However, the ability to work as the super user is fundamental to a healthy Linux system and should not be feared but rather respected, even while used only with focused attention. Without this ability, you could not install new software, edit system configuration files, or do a large number of important administration tasks. By the way, you have already been performing operations with super user privileges from the GUI if you have ever been asked to enter your password to complete a specific task, such as installing software updates. The difference is that most graphical interfaces limit the options that users have and make it a little more difficult to do some of the big, disruptive tasks, even the ones that are incredibly useful.

Ubuntu works slightly differently from many other Linux distributions. If you study some other Linux distros, especially older or more traditional ones, you will hear about a specific user account called root, which is a super user account. In those distros, instead of typing sudo before a command while using a regular user account with super user privileges, you log in to the root account and issue the command without entering a password (at least by default; in almost all cases, sudo can be installed and configured in these distros). In those cases, you can tell when you are using the root account at the command line because you see a pound sign (#) in the command-line prompt in place of the dollar sign ($). For example, you see matthew@seymour:~# instead of the usual matthew@seymour:~$ prompt.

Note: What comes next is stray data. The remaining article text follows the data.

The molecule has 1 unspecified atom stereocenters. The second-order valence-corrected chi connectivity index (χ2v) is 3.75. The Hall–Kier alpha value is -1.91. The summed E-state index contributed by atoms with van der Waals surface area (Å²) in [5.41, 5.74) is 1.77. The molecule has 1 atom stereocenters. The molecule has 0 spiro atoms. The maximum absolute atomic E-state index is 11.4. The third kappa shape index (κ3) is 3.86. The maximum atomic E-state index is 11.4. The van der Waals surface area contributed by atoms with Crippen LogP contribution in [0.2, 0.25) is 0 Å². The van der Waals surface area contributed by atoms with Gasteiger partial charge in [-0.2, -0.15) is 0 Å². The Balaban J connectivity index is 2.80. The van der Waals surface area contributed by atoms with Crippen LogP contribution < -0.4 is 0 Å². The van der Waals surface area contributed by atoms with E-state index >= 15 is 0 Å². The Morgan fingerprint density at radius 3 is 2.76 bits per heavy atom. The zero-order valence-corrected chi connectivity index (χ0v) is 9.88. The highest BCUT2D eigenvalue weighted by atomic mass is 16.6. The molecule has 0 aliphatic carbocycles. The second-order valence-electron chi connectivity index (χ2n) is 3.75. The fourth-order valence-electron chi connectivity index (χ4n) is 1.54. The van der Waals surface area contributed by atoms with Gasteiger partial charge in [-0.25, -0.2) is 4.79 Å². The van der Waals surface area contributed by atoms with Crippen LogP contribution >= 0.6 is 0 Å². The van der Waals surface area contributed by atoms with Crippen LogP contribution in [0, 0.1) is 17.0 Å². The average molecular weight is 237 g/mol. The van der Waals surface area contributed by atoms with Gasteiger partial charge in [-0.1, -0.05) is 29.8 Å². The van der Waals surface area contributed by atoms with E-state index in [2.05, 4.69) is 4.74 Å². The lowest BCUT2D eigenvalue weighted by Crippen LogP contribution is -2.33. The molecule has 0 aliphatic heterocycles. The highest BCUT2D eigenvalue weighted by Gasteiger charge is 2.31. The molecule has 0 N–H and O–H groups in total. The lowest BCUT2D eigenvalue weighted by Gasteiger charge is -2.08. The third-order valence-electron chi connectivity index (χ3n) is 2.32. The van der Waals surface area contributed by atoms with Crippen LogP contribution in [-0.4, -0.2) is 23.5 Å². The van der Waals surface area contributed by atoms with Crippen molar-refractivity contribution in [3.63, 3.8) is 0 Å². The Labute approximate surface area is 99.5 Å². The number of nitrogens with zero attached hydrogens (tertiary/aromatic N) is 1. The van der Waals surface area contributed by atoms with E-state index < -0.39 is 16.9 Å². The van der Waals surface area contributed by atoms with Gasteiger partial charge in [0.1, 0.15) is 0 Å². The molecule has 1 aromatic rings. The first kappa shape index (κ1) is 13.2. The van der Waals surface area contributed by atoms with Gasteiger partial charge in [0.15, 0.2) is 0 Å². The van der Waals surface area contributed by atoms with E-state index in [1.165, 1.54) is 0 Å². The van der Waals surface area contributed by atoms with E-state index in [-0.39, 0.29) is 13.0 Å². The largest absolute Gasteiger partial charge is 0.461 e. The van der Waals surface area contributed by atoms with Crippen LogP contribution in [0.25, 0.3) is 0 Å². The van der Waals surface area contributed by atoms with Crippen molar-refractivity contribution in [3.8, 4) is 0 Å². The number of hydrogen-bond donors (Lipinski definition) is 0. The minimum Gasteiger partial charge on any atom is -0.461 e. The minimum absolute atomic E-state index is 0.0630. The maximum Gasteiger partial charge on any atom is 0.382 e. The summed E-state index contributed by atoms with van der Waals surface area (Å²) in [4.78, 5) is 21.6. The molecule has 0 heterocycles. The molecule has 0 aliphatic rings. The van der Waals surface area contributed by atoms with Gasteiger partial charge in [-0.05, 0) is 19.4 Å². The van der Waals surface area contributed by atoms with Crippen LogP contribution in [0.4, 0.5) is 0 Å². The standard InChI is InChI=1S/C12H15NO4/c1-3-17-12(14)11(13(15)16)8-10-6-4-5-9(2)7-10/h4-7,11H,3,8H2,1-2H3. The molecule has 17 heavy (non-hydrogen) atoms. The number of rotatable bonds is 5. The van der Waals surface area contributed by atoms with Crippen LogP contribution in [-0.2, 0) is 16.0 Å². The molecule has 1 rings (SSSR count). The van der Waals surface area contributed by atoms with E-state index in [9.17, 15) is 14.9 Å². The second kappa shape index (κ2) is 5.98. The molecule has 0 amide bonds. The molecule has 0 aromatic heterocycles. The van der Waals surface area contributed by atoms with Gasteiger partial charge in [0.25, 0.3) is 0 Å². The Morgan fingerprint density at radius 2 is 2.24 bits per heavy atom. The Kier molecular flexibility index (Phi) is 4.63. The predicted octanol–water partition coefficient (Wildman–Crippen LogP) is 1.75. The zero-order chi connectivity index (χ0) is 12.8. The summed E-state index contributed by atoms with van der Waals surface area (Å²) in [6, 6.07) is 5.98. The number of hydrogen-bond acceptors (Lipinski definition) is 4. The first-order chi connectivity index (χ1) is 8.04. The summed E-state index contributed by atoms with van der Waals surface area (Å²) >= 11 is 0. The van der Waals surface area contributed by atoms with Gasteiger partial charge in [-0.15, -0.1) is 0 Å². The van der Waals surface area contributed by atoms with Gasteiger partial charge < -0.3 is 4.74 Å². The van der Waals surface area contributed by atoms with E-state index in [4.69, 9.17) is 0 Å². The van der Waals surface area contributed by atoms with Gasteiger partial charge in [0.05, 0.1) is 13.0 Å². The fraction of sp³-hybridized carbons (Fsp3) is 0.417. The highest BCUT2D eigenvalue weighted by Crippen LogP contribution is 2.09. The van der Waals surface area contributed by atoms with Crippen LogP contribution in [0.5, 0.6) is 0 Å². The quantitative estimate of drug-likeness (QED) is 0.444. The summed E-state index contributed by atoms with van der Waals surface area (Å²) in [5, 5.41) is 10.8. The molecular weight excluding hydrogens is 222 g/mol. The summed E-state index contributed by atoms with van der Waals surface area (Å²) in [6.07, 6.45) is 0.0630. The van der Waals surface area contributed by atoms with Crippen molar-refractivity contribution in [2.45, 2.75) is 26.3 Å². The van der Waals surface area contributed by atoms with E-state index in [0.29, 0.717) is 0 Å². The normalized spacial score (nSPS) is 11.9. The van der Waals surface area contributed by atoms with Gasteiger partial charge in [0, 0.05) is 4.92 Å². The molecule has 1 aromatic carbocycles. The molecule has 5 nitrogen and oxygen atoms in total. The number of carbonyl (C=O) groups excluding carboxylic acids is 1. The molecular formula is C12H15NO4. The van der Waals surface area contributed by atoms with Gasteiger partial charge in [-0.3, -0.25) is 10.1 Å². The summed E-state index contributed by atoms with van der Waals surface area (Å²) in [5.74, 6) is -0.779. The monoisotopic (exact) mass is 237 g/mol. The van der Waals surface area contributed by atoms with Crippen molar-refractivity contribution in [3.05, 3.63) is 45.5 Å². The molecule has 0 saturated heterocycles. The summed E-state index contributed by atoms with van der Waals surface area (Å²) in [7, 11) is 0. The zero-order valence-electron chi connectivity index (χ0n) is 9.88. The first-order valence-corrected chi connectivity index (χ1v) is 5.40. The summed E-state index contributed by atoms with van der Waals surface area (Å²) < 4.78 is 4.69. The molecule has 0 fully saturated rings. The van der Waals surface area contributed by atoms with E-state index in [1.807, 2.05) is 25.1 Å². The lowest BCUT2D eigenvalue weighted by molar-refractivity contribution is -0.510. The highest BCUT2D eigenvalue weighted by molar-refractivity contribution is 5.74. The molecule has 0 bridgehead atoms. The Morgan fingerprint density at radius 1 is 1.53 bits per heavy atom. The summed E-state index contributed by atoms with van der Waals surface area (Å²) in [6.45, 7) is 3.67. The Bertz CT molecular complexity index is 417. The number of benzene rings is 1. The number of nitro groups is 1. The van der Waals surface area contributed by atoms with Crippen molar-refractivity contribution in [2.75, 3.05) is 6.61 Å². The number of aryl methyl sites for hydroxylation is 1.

In Ubuntu, the root account is disabled by default because forcing regular users with super user privileges to type a specific command every time they want to execute a command as a super user should have the benefit of making them carefully consider what they are doing when they use that power. It is easy to forget to log out of a root account, and entering a powerful command while logged in to root can be catastrophic. However, if you are more experienced and comfortable with the more traditional method of using super user privileges and want to enable the root account, you can use the command sudo passwd. When prompted, enter your user password to confirm that your user account has super user privileges. You are then asked for a new UNIX password, which will be the password for the root account, so make sure to remember it. You are also prompted to repeat the password, in case you’ve made any mistakes. After you’ve typed it in and pressed Enter, the root account is active. You find out how to switch to root later on.

An alternative way of getting a root prompt, without having to enable the root account, is to issue the command sudo -i. After entering your password, you find yourself at a root prompt (#). Do what you need to do, and when you are finished, type exit and press Enter to return to your usual prompt. You can learn more about sudo and root from an Ubuntu perspective at https://help.ubuntu.com/community/RootSudo.

Reading Documentation

Although you learn the basics of using Ubuntu in this book, you need time and practice to master and troubleshoot more complex aspects of the Linux operating system and your distribution. As with any other operating system, you can expect to encounter some problems or perplexing questions as you continue to work with Linux. The first place to turn for help with these issues is the documentation included with your system; if you cannot find the information you need there, check Ubuntu’s website.

Using Man Pages

To learn more about a command or program, use the man command followed by the name of the command. Man pages are stored in places like /usr/share/man and /usr/local/share/man, but you don’t need to know that. To read a man page, such as the one for the rm command, use the man command like this:

matthew@seymour:~$ man rm